MS: Letter from Robert Burns to Agnes McLehose, dated 20 December 1787

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MS: Letter from Robert Burns to Agnes McLehose, dated 20 December 1787

Your last, my dear Madam, had the effect on me that Job's situation had on
his friends, when "they sat down seven days and seven nights astonied.
"and spake not a word." - "Pay my addresses to a married woman.
I started, as if I had seen the ghost of him I had inur'd: I recollected
any expressions, some of them indeed were in the law phrase,
"habit and repute," which is being half guilty. - I cannot positive
ly say, Madam, whether my heart might not have gone astray a
but I can declare upon the honor of a Poet that the vagrant
wandered unknown to me. - I have a pretty handsome
troop of Follies of my own; and, like some other people's retinue
they are but undisciplined black guards: but the luckless rascals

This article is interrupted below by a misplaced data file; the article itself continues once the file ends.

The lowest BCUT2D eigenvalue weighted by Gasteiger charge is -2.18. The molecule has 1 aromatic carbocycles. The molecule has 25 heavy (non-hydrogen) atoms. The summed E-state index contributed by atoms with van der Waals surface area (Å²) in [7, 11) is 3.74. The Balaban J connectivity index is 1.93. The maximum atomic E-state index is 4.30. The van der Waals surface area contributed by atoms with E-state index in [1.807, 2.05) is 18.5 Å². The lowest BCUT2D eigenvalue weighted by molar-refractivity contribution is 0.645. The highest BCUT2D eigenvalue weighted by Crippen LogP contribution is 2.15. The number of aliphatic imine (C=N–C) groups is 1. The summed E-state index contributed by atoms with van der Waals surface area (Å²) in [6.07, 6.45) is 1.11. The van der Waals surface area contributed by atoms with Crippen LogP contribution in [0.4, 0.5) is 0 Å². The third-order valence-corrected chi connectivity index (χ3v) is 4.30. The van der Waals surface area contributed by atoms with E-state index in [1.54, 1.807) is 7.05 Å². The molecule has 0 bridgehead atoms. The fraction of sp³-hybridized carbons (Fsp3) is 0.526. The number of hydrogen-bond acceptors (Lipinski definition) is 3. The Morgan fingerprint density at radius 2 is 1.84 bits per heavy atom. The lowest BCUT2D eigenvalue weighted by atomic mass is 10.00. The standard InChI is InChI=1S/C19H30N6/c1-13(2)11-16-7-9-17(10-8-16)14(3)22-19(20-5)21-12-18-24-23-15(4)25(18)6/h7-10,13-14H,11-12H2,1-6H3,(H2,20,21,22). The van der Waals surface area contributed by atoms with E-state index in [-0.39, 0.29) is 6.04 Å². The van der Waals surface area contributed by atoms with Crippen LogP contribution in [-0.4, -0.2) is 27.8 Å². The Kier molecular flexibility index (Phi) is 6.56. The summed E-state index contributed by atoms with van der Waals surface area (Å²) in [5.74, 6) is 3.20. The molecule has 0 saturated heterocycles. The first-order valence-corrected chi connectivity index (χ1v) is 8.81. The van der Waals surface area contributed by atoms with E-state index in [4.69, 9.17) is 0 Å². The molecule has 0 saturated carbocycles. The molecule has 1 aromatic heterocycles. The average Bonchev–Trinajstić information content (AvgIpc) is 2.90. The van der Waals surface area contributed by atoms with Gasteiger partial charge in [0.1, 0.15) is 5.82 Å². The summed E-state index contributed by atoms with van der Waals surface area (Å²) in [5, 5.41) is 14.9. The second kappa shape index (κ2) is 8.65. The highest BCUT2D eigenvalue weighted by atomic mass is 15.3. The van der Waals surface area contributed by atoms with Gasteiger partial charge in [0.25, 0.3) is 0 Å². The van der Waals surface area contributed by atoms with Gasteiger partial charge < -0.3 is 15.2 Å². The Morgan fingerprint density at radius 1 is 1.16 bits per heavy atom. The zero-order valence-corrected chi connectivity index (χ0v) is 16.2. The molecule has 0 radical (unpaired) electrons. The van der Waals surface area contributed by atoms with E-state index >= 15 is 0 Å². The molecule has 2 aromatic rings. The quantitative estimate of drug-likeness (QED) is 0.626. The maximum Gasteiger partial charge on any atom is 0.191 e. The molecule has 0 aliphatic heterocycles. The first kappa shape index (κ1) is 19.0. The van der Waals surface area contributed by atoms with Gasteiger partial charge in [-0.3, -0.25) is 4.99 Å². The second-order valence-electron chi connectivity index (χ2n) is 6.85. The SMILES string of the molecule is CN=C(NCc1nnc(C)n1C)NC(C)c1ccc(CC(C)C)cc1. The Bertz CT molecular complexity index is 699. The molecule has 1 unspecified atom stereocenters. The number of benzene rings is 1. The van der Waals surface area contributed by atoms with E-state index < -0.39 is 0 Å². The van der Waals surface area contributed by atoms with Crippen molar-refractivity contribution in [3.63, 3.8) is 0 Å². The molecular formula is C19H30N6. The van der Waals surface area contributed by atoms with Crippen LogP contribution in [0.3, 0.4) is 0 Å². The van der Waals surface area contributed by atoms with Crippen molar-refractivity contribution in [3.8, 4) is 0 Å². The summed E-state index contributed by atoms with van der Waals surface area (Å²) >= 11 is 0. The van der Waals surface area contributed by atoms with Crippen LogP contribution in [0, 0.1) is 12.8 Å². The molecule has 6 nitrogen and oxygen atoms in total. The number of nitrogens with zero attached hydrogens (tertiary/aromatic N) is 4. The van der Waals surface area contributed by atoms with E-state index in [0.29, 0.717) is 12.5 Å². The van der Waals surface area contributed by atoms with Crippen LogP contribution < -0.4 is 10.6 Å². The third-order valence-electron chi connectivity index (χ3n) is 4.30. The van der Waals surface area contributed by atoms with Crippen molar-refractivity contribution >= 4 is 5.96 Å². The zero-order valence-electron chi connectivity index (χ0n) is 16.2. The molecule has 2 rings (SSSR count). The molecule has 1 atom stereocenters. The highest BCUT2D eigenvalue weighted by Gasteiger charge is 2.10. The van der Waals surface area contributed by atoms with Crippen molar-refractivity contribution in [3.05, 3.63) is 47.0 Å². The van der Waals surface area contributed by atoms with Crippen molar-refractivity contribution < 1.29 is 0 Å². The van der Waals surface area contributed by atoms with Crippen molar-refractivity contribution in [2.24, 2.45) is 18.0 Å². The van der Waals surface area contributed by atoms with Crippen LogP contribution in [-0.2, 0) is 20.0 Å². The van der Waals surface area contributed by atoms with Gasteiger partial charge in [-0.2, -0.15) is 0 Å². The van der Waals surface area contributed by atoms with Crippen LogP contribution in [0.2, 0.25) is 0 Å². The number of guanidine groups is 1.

have something of honor in them; they would not do a dis-
honest thing. -
To meet with an unfortunate woman, amiable and young;
deserted and widowed by those who were bound by every tie of
Duty, Nature and Gratitude, to protect, comfort and cherish
her; add to all, when she is perhaps one of the first of Lovely
Forms and Noble Minds, the Mind ^too that hits one's taste as
the joys of Heaven do a Saint - should a vague infant-idea,
natural child of Imagination, thoughtlessly peep over
the

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